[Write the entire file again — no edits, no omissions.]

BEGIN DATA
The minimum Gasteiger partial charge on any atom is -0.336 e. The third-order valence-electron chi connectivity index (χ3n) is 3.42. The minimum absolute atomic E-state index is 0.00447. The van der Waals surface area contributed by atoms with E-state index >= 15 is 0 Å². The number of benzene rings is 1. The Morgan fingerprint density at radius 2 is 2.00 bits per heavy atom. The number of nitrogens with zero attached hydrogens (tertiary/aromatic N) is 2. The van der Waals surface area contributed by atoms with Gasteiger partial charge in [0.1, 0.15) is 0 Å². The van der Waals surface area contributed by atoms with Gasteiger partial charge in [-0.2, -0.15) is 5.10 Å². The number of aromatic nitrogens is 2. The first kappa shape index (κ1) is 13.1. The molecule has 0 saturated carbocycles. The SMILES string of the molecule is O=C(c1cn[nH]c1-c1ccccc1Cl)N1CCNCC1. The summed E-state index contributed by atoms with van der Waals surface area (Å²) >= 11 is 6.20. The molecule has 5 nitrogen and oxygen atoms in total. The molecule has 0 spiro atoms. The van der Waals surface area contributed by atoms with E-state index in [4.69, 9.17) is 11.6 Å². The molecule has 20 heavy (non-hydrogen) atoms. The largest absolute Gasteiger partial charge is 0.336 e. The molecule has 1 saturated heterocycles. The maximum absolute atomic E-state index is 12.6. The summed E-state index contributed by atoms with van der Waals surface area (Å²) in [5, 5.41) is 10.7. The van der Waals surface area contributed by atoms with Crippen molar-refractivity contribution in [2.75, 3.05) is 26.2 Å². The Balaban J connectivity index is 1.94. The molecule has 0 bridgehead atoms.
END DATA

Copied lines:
The minimum Gasteiger partial charge on any atom is -0.336 e. The third-order valence-electron chi connectivity index (χ3n) is 3.42. The minimum absolute atomic E-state index is 0.00447. The van der Waals surface area contributed by atoms with E-state index >= 15 is 0 Å². The number of benzene rings is 1. The Morgan fingerprint density at radius 2 is 2.00 bits per heavy atom. The number of nitrogens with zero attached hydrogens (tertiary/aromatic N) is 2. The van der Waals surface area contributed by atoms with Gasteiger partial charge in [0.1, 0.15) is 0 Å². The van der Waals surface area contributed by atoms with Gasteiger partial charge in [-0.2, -0.15) is 5.10 Å². The number of aromatic nitrogens is 2. The first kappa shape index (κ1) is 13.1. The molecule has 0 saturated carbocycles. The SMILES string of the molecule is O=C(c1cn[nH]c1-c1ccccc1Cl)N1CCNCC1. The summed E-state index contributed by atoms with van der Waals surface area (Å²) >= 11 is 6.20. The molecule has 5 nitrogen and oxygen atoms in total. The molecule has 0 spiro atoms. The van der Waals surface area contributed by atoms with E-state index in [4.69, 9.17) is 11.6 Å². The molecule has 20 heavy (non-hydrogen) atoms. The largest absolute Gasteiger partial charge is 0.336 e. The molecule has 1 saturated heterocycles. The maximum absolute atomic E-state index is 12.6. The summed E-state index contributed by atoms with van der Waals surface area (Å²) in [5, 5.41) is 10.7. The van der Waals surface area contributed by atoms with Crippen molar-refractivity contribution in [2.75, 3.05) is 26.2 Å². The Balaban J connectivity index is 1.94. The molecule has 0 bridgehead atoms.